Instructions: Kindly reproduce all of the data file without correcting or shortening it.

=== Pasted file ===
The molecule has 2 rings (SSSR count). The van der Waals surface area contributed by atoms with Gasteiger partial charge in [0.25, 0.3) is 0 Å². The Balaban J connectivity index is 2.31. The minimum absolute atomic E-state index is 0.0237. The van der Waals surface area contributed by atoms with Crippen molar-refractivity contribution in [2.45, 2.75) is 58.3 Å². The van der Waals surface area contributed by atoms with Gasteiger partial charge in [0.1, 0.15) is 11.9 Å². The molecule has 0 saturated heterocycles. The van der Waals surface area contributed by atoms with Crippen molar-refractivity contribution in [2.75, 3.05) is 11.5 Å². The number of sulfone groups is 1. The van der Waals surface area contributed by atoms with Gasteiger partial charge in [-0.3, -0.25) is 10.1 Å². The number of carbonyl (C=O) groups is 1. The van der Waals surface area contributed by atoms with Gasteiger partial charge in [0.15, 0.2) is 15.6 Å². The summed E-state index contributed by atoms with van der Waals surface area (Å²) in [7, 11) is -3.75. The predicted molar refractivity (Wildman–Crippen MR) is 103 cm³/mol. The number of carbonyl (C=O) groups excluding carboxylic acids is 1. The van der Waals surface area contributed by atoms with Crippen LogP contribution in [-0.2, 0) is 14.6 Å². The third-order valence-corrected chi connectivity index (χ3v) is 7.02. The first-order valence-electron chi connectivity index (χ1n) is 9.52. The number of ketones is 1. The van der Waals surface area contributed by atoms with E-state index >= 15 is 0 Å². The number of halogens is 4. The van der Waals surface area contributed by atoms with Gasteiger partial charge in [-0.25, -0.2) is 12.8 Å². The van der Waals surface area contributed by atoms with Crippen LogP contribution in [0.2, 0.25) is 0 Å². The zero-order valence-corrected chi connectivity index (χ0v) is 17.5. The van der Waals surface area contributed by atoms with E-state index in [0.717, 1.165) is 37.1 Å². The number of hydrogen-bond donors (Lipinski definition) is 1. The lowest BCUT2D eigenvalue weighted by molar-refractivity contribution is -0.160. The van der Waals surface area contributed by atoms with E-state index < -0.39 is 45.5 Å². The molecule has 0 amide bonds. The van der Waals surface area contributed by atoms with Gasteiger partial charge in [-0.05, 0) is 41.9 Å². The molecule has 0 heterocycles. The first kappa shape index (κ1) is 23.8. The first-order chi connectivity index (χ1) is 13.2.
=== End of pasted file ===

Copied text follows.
The molecule has 2 rings (SSSR count). The van der Waals surface area contributed by atoms with Gasteiger partial charge in [0.25, 0.3) is 0 Å². The Balaban J connectivity index is 2.31. The minimum absolute atomic E-state index is 0.0237. The van der Waals surface area contributed by atoms with Crippen molar-refractivity contribution in [2.45, 2.75) is 58.3 Å². The van der Waals surface area contributed by atoms with Gasteiger partial charge in [0.1, 0.15) is 11.9 Å². The molecule has 0 saturated heterocycles. The van der Waals surface area contributed by atoms with Crippen molar-refractivity contribution in [2.75, 3.05) is 11.5 Å². The number of sulfone groups is 1. The van der Waals surface area contributed by atoms with Gasteiger partial charge in [-0.3, -0.25) is 10.1 Å². The number of carbonyl (C=O) groups is 1. The van der Waals surface area contributed by atoms with Gasteiger partial charge in [0.15, 0.2) is 15.6 Å². The summed E-state index contributed by atoms with van der Waals surface area (Å²) in [7, 11) is -3.75. The predicted molar refractivity (Wildman–Crippen MR) is 103 cm³/mol. The number of carbonyl (C=O) groups excluding carboxylic acids is 1. The van der Waals surface area contributed by atoms with Crippen LogP contribution in [-0.2, 0) is 14.6 Å². The third-order valence-corrected chi connectivity index (χ3v) is 7.02. The first-order valence-electron chi connectivity index (χ1n) is 9.52. The number of ketones is 1. The van der Waals surface area contributed by atoms with E-state index >= 15 is 0 Å². The number of halogens is 4. The van der Waals surface area contributed by atoms with Gasteiger partial charge in [-0.25, -0.2) is 12.8 Å². The van der Waals surface area contributed by atoms with Crippen LogP contribution in [0.2, 0.25) is 0 Å². The zero-order valence-corrected chi connectivity index (χ0v) is 17.5. The van der Waals surface area contributed by atoms with E-state index in [0.717, 1.165) is 37.1 Å². The number of hydrogen-bond donors (Lipinski definition) is 1. The lowest BCUT2D eigenvalue weighted by molar-refractivity contribution is -0.160. The van der Waals surface area contributed by atoms with E-state index < -0.39 is 45.5 Å². The molecule has 0 amide bonds. The van der Waals surface area contributed by atoms with Gasteiger partial charge in [-0.05, 0) is 41.9 Å². The molecule has 0 heterocycles. The first kappa shape index (κ1) is 23.8. The first-order chi connectivity index (χ1) is 13.2.